Pygame

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Pygame
Pygame logo.gif
Original author(s)Lenard Lindstrom, René Dudfield, Pete Shinners, Nicholas Dudfield, Thomas Kluyver, and others[1]
Developer(s)Pygame Community
Initial release28 October 2000; 20 years ago (2000-10-28)[2][3]
Stable release
2.0.0 / October 28, 2020; 1 day ago (2020-10-28)[4]
Repository Edit this at Wikidata
Written inPython, C, Cython, and Assembly[5][6]
Operating systemCross-platform
TypeAPI
LicenseGNU Lesser General Public License
Websitewww.pygame.org Edit this on Wikidata

Pygame is a cross-platform set of Python modules designed for writing video games. It includes computer graphics and sound libraries designed to be used with the Python programming language.

History[edit]

Pygame was originally written by Pete Shinners to replace PySDL after its development stalled.[2][7] It has been a community project since 2000[8] and is released under the open source free software GNU Lesser General Public License.[5]

Development of Version 2[edit]

Pygame version 2 was planned as "Pygame Reloaded" in 2009, but development and maintenance of pygame completely stopped until the end of 2016 with version 1.9.1. After the release of version 1.9.5 in March 2019, development of a new version 2 is active on the roadmap.[9]

Pygame 2.0 released on 28th October, 2020, on pygame's 20th birthday.[10]

Architecture and features[edit]

Pygame uses the Simple DirectMedia Layer (SDL) library,[a] with the intention of allowing real-time computer game development without the low-level mechanics of the C programming language and its derivatives. This is based on the assumption that the most expensive functions inside games can be abstracted from the game logic, making it possible to use a high-level programming language, such as Python, to structure the game.[5]

Other features that SDL doesn't have include vector math, collision detection, 2d sprite scene graph management, MIDI support, camera, pixel-array manipulation, transformations, filtering, advanced freetype font support, and drawing.[11]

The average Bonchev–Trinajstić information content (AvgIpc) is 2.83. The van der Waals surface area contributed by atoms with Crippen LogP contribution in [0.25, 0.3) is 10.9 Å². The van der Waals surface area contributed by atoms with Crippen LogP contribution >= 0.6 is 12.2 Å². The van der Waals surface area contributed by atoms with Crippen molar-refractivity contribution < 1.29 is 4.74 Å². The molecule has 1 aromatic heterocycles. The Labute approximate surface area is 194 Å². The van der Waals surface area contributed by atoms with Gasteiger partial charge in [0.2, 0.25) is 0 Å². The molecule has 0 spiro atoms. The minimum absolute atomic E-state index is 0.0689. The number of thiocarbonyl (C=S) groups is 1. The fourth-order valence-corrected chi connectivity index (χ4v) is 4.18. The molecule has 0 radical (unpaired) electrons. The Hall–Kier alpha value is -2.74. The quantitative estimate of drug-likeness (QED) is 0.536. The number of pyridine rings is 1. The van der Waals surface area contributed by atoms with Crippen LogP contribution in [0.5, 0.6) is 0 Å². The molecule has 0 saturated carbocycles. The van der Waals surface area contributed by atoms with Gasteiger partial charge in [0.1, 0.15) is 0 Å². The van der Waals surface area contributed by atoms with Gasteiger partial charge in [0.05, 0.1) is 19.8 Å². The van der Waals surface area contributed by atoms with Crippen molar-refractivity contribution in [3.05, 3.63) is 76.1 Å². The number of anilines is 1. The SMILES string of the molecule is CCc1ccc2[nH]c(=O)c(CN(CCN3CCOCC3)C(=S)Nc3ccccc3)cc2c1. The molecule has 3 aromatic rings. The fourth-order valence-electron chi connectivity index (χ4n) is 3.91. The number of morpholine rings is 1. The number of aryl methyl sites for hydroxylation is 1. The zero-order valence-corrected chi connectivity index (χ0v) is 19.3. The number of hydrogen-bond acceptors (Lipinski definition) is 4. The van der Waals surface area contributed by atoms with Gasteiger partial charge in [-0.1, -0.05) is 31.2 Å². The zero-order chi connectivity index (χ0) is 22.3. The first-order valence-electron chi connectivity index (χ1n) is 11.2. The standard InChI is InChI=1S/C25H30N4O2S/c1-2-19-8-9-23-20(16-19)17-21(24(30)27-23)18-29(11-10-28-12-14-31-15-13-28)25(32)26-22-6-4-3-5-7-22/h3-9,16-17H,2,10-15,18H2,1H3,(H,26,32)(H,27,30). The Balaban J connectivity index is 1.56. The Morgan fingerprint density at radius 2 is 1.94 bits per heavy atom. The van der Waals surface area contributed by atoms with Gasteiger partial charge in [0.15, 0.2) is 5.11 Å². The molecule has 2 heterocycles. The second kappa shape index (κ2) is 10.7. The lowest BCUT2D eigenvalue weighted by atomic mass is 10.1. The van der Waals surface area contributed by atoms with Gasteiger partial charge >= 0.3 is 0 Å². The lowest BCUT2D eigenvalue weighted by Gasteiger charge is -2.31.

Applications using pygame can run on Android phones and tablets with the use of pygame Subset for Android (pgs4a).[12] Sound, vibration, keyboard, and accelerometer are supported on Android.[13]

Community[edit]

There is a regular competition, called PyWeek, to write games using Python (and usually but not necessarily, pygame).[14][15][16] The community has created many tutorials for pygame.[17][18][19][20][21][22]

Notable games using pygame[edit]

See also[edit]

Notes[edit]

  1. ^ Pygame 2 and later versions are based on SDL2, while earlier releases were based on SDL1.[25]

References[edit]

  1. ^ "Contributors to Pygame". GitHub.
  2. ^ a b Shinners, Pete. "Python Pygame Introduction - History". Pygame.org. Archived from the original on 2019-09-17. Retrieved 2017-04-28.
  3. ^ "Downloads - Pygame - Python game development". Pypi.python.org.
  4. ^ "pygame 2.0 - the happy dance birthday release". GitHub.
  5. ^ a b c "About Pygame". GitHub. Archived from the original on 18 September 2019. Retrieved 31 August 2019.
  6. ^ "GettingStarted". Pygame.org.
  7. ^ "pySDL sourceforge page". Sourceforge.net.
  8. ^ "commit by other authors". GitHub.
  9. ^ "pygame 1.9.5 released into the wilds". www.pygame.org.
  10. ^ "pygame 2.0 - the happy dance birthday release". GitHub.
  11. ^ "Pygame docs". Pygame.org.
  12. ^ "Example of using RAPT to package pygame(_sdl2) games.: renpytom/rapt-pygame-example". GitHub. 1 April 2019. Retrieved 1 April 2019.
  13. ^ "Archived copy". Archived from the original on 19 October 2014. Retrieved 14 October 2014.CS1 maint: archived copy as title (link)
  14. ^ "PyWeek - Python Game Programming Challenge". Pyweek.org.
  15. ^ Gee, Sue (29 March 2013). "Why PyWeek: An Interview with Richard Jones". i-programmer.info. Retrieved 31 March 2020.
  16. ^ "PyWeek - Python Wiki". Wiki.python.org. Retrieved 1 April 2019.
  17. ^ "pygame documentation: Tutorials". Pygame.org.
  18. ^ Shinners, Pete. "Line by line tutorial - Tutorial for beginners". Archived from the original on 5 February 2005.
  19. ^ "Creating Games with Python - A tutorial explaining how to use pygame for game development and improved execution". Linuxjournal.com.
  20. ^ "PyGame Tutorials - tutorials with OOP approach". Pygametutorials.wikidot.com.
  21. ^ "pyGame Basics". ShowMeDo.com. Archived from the original on 29 April 2007.
  22. ^ "Arinoid tutorials video tutorials at ShowMeDo". Archived from the original on 29 April 2007.
  23. ^ "Dangerous High School Girls in Trouble!". Pygame.org. Retrieved 8 July 2011.
  24. ^ "Save the Date". Paperdino.com. Retrieved 14 October 2014.
  25. ^ "pygame 1.9.5 released into the wilds". Pygame.org.

External links[edit]